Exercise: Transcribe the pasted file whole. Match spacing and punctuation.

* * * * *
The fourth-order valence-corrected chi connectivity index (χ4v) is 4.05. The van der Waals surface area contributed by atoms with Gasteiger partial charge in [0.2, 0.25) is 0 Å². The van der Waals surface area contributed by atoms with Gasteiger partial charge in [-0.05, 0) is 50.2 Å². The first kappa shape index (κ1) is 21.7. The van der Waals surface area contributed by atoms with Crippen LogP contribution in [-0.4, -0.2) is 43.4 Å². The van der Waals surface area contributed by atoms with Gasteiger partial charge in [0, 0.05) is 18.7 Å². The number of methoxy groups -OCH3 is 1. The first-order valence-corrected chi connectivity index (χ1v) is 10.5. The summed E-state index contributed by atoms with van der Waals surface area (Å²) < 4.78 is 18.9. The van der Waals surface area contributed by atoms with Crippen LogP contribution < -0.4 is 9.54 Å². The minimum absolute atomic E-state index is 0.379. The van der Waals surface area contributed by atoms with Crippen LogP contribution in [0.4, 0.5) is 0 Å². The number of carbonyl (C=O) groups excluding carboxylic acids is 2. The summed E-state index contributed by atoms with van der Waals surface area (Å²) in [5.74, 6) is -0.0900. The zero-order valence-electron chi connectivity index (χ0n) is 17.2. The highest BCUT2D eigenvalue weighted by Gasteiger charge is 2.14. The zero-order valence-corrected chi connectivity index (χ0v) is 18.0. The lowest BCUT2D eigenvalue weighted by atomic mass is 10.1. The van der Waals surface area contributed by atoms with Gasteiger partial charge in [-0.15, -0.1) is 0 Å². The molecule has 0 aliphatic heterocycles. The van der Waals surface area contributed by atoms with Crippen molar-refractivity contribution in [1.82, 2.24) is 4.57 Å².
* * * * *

The fourth-order valence-corrected chi connectivity index (χ4v) is 4.05. The van der Waals surface area contributed by atoms with Gasteiger partial charge in [0.2, 0.25) is 0 Å². The van der Waals surface area contributed by atoms with Gasteiger partial charge in [-0.05, 0) is 50.2 Å². The first kappa shape index (κ1) is 21.7. The van der Waals surface area contributed by atoms with Crippen LogP contribution in [-0.4, -0.2) is 43.4 Å². The van der Waals surface area contributed by atoms with Gasteiger partial charge in [0, 0.05) is 18.7 Å². The number of methoxy groups -OCH3 is 1. The first-order valence-corrected chi connectivity index (χ1v) is 10.5. The summed E-state index contributed by atoms with van der Waals surface area (Å²) < 4.78 is 18.9. The van der Waals surface area contributed by atoms with Crippen LogP contribution < -0.4 is 9.54 Å². The minimum absolute atomic E-state index is 0.379. The van der Waals surface area contributed by atoms with Crippen LogP contribution in [0.4, 0.5) is 0 Å². The number of carbonyl (C=O) groups excluding carboxylic acids is 2. The summed E-state index contributed by atoms with van der Waals surface area (Å²) in [5.74, 6) is -0.0900. The zero-order valence-electron chi connectivity index (χ0n) is 17.2. The highest BCUT2D eigenvalue weighted by Gasteiger charge is 2.14. The zero-order valence-corrected chi connectivity index (χ0v) is 18.0. The lowest BCUT2D eigenvalue weighted by atomic mass is 10.1. The van der Waals surface area contributed by atoms with Gasteiger partial charge in [-0.15, -0.1) is 0 Å². The molecule has 0 aliphatic heterocycles. The van der Waals surface area contributed by atoms with Crippen molar-refractivity contribution in [1.82, 2.24) is 4.57 Å².